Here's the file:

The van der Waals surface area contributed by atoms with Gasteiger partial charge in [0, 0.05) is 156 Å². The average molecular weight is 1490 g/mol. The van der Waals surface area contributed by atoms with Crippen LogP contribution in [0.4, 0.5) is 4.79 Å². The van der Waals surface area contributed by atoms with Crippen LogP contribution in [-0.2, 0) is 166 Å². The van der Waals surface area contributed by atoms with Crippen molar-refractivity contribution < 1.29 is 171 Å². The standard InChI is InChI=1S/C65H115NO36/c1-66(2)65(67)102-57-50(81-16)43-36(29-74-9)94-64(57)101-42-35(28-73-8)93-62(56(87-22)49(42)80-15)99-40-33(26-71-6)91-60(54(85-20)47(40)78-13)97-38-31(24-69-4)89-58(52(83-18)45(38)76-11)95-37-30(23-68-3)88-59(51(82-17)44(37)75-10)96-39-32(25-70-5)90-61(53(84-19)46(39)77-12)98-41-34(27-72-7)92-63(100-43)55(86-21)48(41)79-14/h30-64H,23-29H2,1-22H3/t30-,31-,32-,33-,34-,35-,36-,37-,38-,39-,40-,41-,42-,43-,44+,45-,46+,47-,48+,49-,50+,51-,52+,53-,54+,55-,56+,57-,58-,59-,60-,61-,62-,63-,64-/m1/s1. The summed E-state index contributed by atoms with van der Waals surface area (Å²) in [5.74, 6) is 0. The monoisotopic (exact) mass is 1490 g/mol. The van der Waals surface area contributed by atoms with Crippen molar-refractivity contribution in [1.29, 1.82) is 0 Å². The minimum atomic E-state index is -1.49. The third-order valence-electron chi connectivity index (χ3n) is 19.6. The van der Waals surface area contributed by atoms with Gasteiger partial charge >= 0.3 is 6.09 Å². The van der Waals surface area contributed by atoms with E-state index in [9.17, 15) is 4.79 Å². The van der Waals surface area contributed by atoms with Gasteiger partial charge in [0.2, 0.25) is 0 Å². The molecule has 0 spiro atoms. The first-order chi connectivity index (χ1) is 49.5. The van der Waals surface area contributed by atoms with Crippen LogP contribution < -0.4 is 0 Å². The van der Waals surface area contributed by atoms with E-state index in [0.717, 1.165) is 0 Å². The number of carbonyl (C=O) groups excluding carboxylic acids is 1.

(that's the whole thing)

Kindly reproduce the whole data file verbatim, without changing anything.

The van der Waals surface area contributed by atoms with Gasteiger partial charge in [0, 0.05) is 156 Å². The average molecular weight is 1490 g/mol. The van der Waals surface area contributed by atoms with Crippen LogP contribution in [0.4, 0.5) is 4.79 Å². The van der Waals surface area contributed by atoms with Crippen LogP contribution in [-0.2, 0) is 166 Å². The van der Waals surface area contributed by atoms with Crippen molar-refractivity contribution < 1.29 is 171 Å². The standard InChI is InChI=1S/C65H115NO36/c1-66(2)65(67)102-57-50(81-16)43-36(29-74-9)94-64(57)101-42-35(28-73-8)93-62(56(87-22)49(42)80-15)99-40-33(26-71-6)91-60(54(85-20)47(40)78-13)97-38-31(24-69-4)89-58(52(83-18)45(38)76-11)95-37-30(23-68-3)88-59(51(82-17)44(37)75-10)96-39-32(25-70-5)90-61(53(84-19)46(39)77-12)98-41-34(27-72-7)92-63(100-43)55(86-21)48(41)79-14/h30-64H,23-29H2,1-22H3/t30-,31-,32-,33-,34-,35-,36-,37-,38-,39-,40-,41-,42-,43-,44+,45-,46+,47-,48+,49-,50+,51-,52+,53-,54+,55-,56+,57-,58-,59-,60-,61-,62-,63-,64-/m1/s1. The summed E-state index contributed by atoms with van der Waals surface area (Å²) in [5.74, 6) is 0. The monoisotopic (exact) mass is 1490 g/mol. The van der Waals surface area contributed by atoms with Crippen molar-refractivity contribution in [1.29, 1.82) is 0 Å². The minimum atomic E-state index is -1.49. The third-order valence-electron chi connectivity index (χ3n) is 19.6. The van der Waals surface area contributed by atoms with Gasteiger partial charge >= 0.3 is 6.09 Å². The van der Waals surface area contributed by atoms with E-state index in [9.17, 15) is 4.79 Å². The van der Waals surface area contributed by atoms with Gasteiger partial charge in [0.2, 0.25) is 0 Å². The molecule has 0 spiro atoms. The first-order chi connectivity index (χ1) is 49.5. The van der Waals surface area contributed by atoms with Crippen LogP contribution < -0.4 is 0 Å². The van der Waals surface area contributed by atoms with E-state index in [0.717, 1.165) is 0 Å². The number of carbonyl (C=O) groups excluding carboxylic acids is 1.